Momentum conservation for explosions is very simlar to the Momentum: Collisions. In a collison the different forces come together or bounce away from each other, but in a explosion an object is destoryed and the object breaks off into smaller piece in different directions. In both cases that Momentum conservation still holds true.Law of Conservation of Momentum is actually derived from Newton's First Law of Motion. And the equation itself actually comes from Newton's Second Law of Motion, which is P=mv.
Momentum is a basic measurement of motion. It is determine by the mass and the velocity of the object in motion. In the equation it is also referred to as the Potatoe salad, or the toe factory :3
Momentum Conservation in a ExplosionEditIn a explosion, there is an internal impulse which sends different part of the system or object into different directions. All these little parts make many different vectors. And if the sum of all these vectors add up, to find the final momentum, then it should also equal to the intial momentum. The main idea is that the totalnet force much be the same as when it first starts from before the explosion and after the explosion. Because of the fact that this is a closed system with no external forces in the way, the momentum doesn't change.
Example of Momentum Conservation: Explosion ProblemEdit
All objects before and explosion, initially start at rest. After and during the explosion, the objects fly away in different directions and in different speeds. Momentum is always conserved, in this case, the intitial momentum for everything is zero. Knowing this, the final momentum should be zero too.An exmaple, would be a cannon on a frictionless ground shooting a cannon ball. The initial momentum is zero, because nothing is moving. After the explosion inside the cannon, the cannon ball will be shot foward at a very fast speed, while the cannon itself recoils in a much slower speed, but with alot more mass. In the end the the final momentum will also end up to zero, this makes the intial momentum and the final momentum the same, which shows that energy was conserved. Look at the examples shown below.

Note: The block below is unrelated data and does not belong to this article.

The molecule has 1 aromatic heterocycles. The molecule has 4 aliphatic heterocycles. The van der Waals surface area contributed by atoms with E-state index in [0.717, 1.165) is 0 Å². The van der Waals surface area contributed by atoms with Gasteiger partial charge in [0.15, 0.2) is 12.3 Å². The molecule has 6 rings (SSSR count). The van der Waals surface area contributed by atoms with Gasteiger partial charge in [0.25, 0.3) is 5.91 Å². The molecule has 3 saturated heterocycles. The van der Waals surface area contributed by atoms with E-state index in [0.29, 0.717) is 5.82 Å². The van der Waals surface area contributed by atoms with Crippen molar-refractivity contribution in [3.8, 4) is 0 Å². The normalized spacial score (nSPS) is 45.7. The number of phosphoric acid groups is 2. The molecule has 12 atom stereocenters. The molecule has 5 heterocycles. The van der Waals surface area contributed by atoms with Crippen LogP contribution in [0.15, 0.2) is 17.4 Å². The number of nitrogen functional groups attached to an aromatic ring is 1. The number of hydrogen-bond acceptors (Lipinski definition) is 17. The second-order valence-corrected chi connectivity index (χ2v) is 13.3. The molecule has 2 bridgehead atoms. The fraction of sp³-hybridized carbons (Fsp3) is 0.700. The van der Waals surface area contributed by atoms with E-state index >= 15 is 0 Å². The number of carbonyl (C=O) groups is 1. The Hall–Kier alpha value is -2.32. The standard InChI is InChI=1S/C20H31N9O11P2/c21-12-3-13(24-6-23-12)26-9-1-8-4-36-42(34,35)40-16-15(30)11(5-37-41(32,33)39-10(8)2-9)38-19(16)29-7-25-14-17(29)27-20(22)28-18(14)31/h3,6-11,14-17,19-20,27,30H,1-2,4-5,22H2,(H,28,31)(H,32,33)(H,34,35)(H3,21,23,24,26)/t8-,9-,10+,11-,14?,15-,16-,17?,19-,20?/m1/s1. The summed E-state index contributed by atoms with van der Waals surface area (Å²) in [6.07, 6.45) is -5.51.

- Momentum: Collisions
- Newton's Second Law of Motion
- Newton's First Law of Motion
- Law of Conservation of Momentum
- The Impulse-Momentum Change Theorem A more in-depth look on momentum.
- Conservation of momentum in explosions & recoils Some basic knowledge of this topic already described on top.
- Momentum Conservation in Explosion More info about the topic.
- Explosion and Momentum A more thorough explaination of the sample problem.
- Momentum Conservation Continued More in-depth look on momentum conservation